Much the same set of problems beset UBI and for the same reasons.

UBI is now getting attention chiefly because a few savvy economists have pointed out that capitalism's endless production of the unemployed (its failure to provide jobs for the people in its societies) has rendered the irrational system vulnerable to the accumulating rage, anger, and anti-social potential of those it fails to employ etc. Thus for the last 150 years capitalism has provided palliative welfare payments to mitigate the antagonism of those disserved by capitalism. The savvy economists point out that the mass of confused welfare schemes and the mass of public employees administering them cost tax-payers more than what a UBI would entail. That is, UBI could be a cheaper way to solve capitalism's problem of an endless failure to employ.

This strikes me as an irrational "solution" to the system's irrational performance. A transition to a full-employment economy based on enterprises structured as democratic worker cooperatives could simultaneously solve these problems by providing meaningful work to all together with much less unequal incomes (determined and distributed democratically) and thus much less in the way of divisive social struggles over who pays what in taxes and all the other divisive social struggles over "redistributive welfare policies."

Its better to not distribute income and wealth unequally in the first place than to do so and then tear society apart fighting over redistribution.


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Why didn't Stalin (around 1930) just achieved socialism?

I have watched your lecturer on youtube about Socialism. I don't understand why Stalin didn't just made the transition to reorganize enterprises. Instead he substituted the wish for the society and told the them that they have "achieved" socialism. But why didn't he use his power to reorganize the factories, the offices, the stores, ... so they would work in the interest of the community and the whole community would be making the decision. Because then he actually would have achieved socialism, or?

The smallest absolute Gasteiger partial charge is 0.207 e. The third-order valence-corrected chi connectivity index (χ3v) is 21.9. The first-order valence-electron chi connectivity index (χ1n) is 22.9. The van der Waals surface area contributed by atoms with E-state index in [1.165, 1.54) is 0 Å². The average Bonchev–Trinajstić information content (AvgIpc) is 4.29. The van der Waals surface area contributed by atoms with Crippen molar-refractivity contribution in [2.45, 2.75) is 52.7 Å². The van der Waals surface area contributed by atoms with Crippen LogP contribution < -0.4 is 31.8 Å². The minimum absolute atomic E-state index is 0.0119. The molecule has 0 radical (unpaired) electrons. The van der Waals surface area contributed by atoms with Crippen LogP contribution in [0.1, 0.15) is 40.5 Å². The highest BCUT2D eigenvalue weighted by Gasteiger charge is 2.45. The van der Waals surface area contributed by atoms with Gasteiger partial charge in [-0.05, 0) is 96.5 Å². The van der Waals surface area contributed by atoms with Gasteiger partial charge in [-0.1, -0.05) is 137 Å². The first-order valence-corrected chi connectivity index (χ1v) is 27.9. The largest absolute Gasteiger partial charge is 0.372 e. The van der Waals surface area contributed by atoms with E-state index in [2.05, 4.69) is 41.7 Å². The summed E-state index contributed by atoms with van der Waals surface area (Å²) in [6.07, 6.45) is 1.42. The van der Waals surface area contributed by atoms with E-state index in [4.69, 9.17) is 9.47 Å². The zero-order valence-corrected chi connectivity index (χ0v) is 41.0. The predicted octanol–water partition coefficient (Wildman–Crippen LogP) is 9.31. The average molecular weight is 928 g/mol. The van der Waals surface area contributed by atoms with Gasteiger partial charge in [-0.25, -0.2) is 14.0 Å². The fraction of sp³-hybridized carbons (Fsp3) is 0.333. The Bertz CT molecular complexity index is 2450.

posted an official response

People are mostly prisoners of the ruling ideas of their time. Stalin was too. Socialism then was conceived as government taking over production (state enterprises) and govt planning the distribution of goods and services. Stalin focused on that as did most socialists and communists until the last years of the 20th century. However, the weaknesses, shortcomings and eventual failure of the USSR has provoked socialists everywhere to rethink their most basic ideas including how to define socialism. They increasingly move to a definition that includes or even foregrounds transforming enterprises' structures from hierarchical capitalist to worker cooperative non-capitalist.


This argument is developed in great detail and systematically in S. Resnick and R. Wolff, Class Theory and History: Capitalism and Communism in the USSR, New York and London: Routledge Publishers, 2002.

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Where to put my money?

I've been putting money into a ROTH account for the last 6 years (I'm 25). After listening to you and your talks about capitalism instabilities, do you think it is likely by the year 2050 the market will crash making my retirement funding disappear as well? If so, should I just invest my money in a house instead or something along those lines?

posted an official response

Providing anything like or close to "investment advice" is something I do not do because it requires knowing a great deal about the person being advised. Moreover, it is also an activity that is governed by laws and regulations intended to provide some protection for those seeking advice. So nothing I say here should be construed as a suggestion to buy or sell or hold any form of property etc.

That said, all investments carry risks and especially in a capitalist economy those risks include business cycles of the sort that have plagued capitalist economies since they became the chief economic system in the modern world. Thus many people believe that the safest thing to do is to make sure you do not keep all your eggs in one basket....i.e. diversify as the safest strategy.

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Publicly ran consumer group to expedite worker co-ops.

Consumer groups in our history have made demands of businesses by the use of boycotts. I feel if there was a forum where everyone could collaborate and discuss businesses ethics and make demands the market would more quickly transition to worker co-ops. These sites would have recalls, law suits, and hopefully financial paperwork showing profit margins and employees pay for every business. A market cannot function properly without informed consumers making rational decisions.

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Is there is a connection between Arab States' Cooperative Movements + Wars in Middle East?